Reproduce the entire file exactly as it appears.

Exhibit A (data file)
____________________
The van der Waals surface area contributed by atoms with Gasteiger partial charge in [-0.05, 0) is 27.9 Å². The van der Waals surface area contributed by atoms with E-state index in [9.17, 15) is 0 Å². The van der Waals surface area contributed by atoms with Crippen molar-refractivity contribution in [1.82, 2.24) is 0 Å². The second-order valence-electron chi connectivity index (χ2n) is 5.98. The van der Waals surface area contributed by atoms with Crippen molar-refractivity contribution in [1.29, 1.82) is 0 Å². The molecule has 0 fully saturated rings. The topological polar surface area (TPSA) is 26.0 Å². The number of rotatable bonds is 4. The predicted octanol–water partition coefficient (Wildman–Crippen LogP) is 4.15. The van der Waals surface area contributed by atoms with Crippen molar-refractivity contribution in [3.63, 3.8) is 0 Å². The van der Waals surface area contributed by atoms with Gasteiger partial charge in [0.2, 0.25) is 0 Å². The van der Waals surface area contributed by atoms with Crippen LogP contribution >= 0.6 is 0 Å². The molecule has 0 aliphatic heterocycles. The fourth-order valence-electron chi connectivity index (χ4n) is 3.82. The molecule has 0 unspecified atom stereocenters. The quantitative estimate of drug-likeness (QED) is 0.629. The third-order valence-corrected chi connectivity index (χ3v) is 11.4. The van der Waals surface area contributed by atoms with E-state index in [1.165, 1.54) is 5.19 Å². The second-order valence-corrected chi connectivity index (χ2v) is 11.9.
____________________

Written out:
The van der Waals surface area contributed by atoms with Gasteiger partial charge in [-0.05, 0) is 27.9 Å². The van der Waals surface area contributed by atoms with E-state index in [9.17, 15) is 0 Å². The van der Waals surface area contributed by atoms with Crippen molar-refractivity contribution in [1.82, 2.24) is 0 Å². The second-order valence-electron chi connectivity index (χ2n) is 5.98. The van der Waals surface area contributed by atoms with Crippen molar-refractivity contribution in [1.29, 1.82) is 0 Å². The molecule has 0 fully saturated rings. The topological polar surface area (TPSA) is 26.0 Å². The number of rotatable bonds is 4. The predicted octanol–water partition coefficient (Wildman–Crippen LogP) is 4.15. The van der Waals surface area contributed by atoms with Crippen molar-refractivity contribution in [3.63, 3.8) is 0 Å². The van der Waals surface area contributed by atoms with Gasteiger partial charge in [0.2, 0.25) is 0 Å². The van der Waals surface area contributed by atoms with Crippen LogP contribution >= 0.6 is 0 Å². The molecule has 0 aliphatic heterocycles. The fourth-order valence-electron chi connectivity index (χ4n) is 3.82. The molecule has 0 unspecified atom stereocenters. The quantitative estimate of drug-likeness (QED) is 0.629. The third-order valence-corrected chi connectivity index (χ3v) is 11.4. The van der Waals surface area contributed by atoms with E-state index in [1.165, 1.54) is 5.19 Å². The second-order valence-corrected chi connectivity index (χ2v) is 11.9.